[artist id="1230523"]Kanye West[/artist] has made a habit of brash moves that some might consider career suicide, from radically changing up his musical style, to chasing avant-garde fashion and daring to buck rap's strict macho code. But could one of his most conventional acts of rebellion — Sunday's dis of Taylor Swift at the VMAs — turn out to be the left turn that does irreparable damage to his career?
It's not the first time 'Ye has bum-rushed an awards show and spouted off about a perceived slight, but the fact that he interrupted the acceptance speech by a beloved, squeaky-clean 19-year-old singer savoring her first moment in the VMA spotlight has led to a firestorm of criticism for the rapper. For his part, West has called Swift to apologize, posted two different rambling apologies on his blog (both since removed) and gone on the new Jay Leno talk show to offer a teary explanation for his actions.
But we decided to ask the experts: Will Kanye ever be able to make amends to the public for this incident? (Head over to Off the Dome for our hip-hop team's opinions on the matter.)
"Kanye's taking a lot of heat and what he did was bad and disrespectful, but let's keep it in perspective," said public-relations expert Howard Bragman, author of "Where's My Fifteen Minutes?"
Bragman, who consulted for Isaiah Washington after the actor was accused of using a gay slur against former "Grey's Anatomy" co-star T.R. Knight, said there are three ingredients to a successful career rehab: "One is an apology, which he's done like 17 times. Two is sincerity, and three is time. No matter how much you want this to go away, it doesn't mean it is going to go away right away." If West, as promised on Leno, goes away for a while and removes himself from the public eye, Bragman predicted the public will forget and move on to the next scandal.
"The hardest thing is getting clients to shut the f--- up," Bragman said.
Emil Wilbekin, former editor-in-chief of Vibe and Giant magazines and current managing editor of Essence.com, had a slightly different suggestion for how West could move on from the incident. "What Kanye did was actually kind of a good PR move that a lot of celebrities could take notes from," Wilbekin said. "He came forward on Jay Leno and was really, really honest and showed his real emotions and finally said he had a problem. The public will always be more forgiving if people come out and admit their problems. Then they become a real person."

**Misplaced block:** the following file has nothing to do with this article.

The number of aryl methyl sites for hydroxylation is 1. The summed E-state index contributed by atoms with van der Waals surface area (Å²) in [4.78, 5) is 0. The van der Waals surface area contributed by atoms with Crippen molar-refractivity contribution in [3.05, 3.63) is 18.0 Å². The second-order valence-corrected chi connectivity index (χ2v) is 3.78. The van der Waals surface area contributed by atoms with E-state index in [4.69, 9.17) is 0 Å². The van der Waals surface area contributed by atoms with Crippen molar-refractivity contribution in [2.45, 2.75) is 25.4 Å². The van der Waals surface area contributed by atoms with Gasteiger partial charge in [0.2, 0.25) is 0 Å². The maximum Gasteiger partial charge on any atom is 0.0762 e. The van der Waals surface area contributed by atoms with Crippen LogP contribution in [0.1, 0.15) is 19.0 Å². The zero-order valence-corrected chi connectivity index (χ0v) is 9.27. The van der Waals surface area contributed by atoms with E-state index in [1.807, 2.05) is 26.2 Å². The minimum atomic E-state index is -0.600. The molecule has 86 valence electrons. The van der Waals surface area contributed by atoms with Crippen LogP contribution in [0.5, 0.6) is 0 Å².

That's not to suggest that the climb back will be easy, though. Wilbekin said the reaction to West's exploits — which have drawn fire from everyone from President Barack Obama and former President Jimmy Carter to Kelly Clarkson and Donald Trump — was so extreme because "he basically ruined Taylor Swift's joyous moment. It was a huge honor for her, and he ruined her moment. Killing someone's joy, particularly someone who is so innocent, is never a good look."
If West had rushed someone else, say, Eminem, Wilbekin said the blowback would likely not have been as harsh. Though Kanye has ranted about everything from George Bush not caring about black people to saying he's the next Elvis, those outbursts were about him. "Those were his business," Wilbekin said. "This was none of his business."
Wilbekin also suggested a simple three-step plan for West to save face and get back in the good graces of his audience and the world at large. Step one is to seek some professional help in the form of therapy to deal with the issues he has said he's still struggling with following his mother's unexpected death in 2007. "I think that is the biggest issue in this whole situation, that he's never properly dealt with the loss of his mom or emotions over her death and what caused her death," he said.
The second, and most intriguing, step Wilbekin suggested was that 'Ye should produce a song for Swift and appear in the accompanying video. "That could help make amends and would be a great way for him to smooth over the situation," he suggested. "Apologies are one thing, actions are another." The step would also pave the way for the third element, which Wilbekin said is rectifying the situation with the country music world, a huge, powerful segment of the music-buying public that will definitely be looking for retribution for the embarrassment of Swift.
Though a planned tour with Lady Gaga in the fall still appears to be on, despite a suggestion on Leno that he would be taking some time off, Wilbekin said West should "definitely take some time to be reflective and sit down for a minute. Music fans are very forgiving, I think he can overcome this, but the answer is he needs to take time, get out of the scene, not be everywhere with Amber Rose, not be in every video and heal himself.
"He'll work through this," Wilbekin predicted. "He's a great talent and with Whitney Houston's problems and Michael Jackson's death, the black music industry cannot afford to lose Kanye West."
The 2009 MTV Video Music Awards may have wrapped, but the party is far from over. Stay tuned for behind-the-scenes updates, party reports and much more.